Hot off the tail of the massive 2017 Equifax breach that exposed personal information of 143 million customers, businesses are on high alert concerning IT security in 2018. While the IT security industry has been successful in mitigating and cracking down on many common threats, hackers are finding new ways to exploit devices that haven’t received as much attention and protection as PCs and servers have. Trends indicate that your company could be looking at security threats from previously ignored devices and sources in 2018. Be on the lookout for the following threats this year.
1. Missing Windows Updates Over Incompatible Antivirus Software and the Meltdown-Spectre Fix
This is one security threat your company could already be facing: There’s an inherent flaw in the way modern CPUs by Intel, AMD and ARM handle data that can be exploited to leak information. This is a substantial problem because it stems from the hardware as opposed to the software, and fixing it can negatively impact device performance. To make matters worse, some types of antivirus software conflict with Microsoft’s fix. If your business is using one of those incompatible programs, you need to switch to a compatible option to continue receiving Windows Updates as of January 2018. Those Windows Update patches are vital to keeping your company’s computers safe.
2. Internet of Things Devices Become a Bigger Threat
As of 2017, there were 17.68 billion IoT-connected devices, and that number is expected to grow to 23.14 billion in 2018.
Your office may interact with devices like an Amazon Echo, a smart thermostat and dozens of smartwatches. These are all IoT devices that could be the targets of security attacks.
These devices can be used to piggyback onto your office network. Additionally, DDoS attacks from hijacked IoT device botnets could be an even bigger threat in 2018.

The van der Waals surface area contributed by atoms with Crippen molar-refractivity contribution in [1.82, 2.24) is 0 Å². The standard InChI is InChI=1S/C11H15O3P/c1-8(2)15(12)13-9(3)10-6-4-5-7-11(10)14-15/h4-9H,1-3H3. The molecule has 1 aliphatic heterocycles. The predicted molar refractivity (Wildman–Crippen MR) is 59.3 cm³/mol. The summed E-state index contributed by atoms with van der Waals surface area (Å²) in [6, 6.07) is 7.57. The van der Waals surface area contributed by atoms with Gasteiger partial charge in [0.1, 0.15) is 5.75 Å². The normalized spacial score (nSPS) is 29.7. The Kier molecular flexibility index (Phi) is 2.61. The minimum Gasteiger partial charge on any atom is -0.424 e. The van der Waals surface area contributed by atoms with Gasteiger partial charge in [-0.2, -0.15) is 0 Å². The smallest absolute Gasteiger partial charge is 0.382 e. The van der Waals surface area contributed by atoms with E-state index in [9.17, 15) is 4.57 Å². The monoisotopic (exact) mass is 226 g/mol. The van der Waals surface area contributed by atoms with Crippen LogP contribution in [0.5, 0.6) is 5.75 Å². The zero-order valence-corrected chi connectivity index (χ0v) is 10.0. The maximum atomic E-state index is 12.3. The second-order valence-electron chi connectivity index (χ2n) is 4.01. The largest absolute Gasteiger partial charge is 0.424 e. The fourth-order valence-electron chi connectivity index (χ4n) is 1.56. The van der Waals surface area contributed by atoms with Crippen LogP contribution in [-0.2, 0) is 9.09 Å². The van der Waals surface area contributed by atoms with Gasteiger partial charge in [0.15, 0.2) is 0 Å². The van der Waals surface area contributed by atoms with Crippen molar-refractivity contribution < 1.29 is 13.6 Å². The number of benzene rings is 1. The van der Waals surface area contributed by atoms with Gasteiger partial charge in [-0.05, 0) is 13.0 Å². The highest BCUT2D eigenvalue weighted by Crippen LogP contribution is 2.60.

Ransomware is for more than just computers now. In 2018, IoT devices could be the next major target for hackers using ransomware to get your business to fork over payment to regain control. A workplace that’s lost control of the thermostat because of ransomware might be highly motivated to pay. Hackers may also be looking to exploit security holes in your office router and modem, as these devices are often neglected when IT staff applies regular security updates. Hackers often exploit the fact that many users don’t change the default password on these devices.
4. Watch out for Mobile Malware
The growing mobile device user base is making the Android and iOS platforms much more attractive targets for hackers over the traditional PC targets. According to Kaspersky, Android devices are more vulnerable to malware, but attacks are easier to identify and fix. While iOS devices are more secure, it’s much harder to tell if a device has been compromised.
Keeping up with IT security in your workplace is your best bet to avoid disastrous breaches and downtime. Our IT consulting experts can help your company identify and protect its security weak points. Contact us today.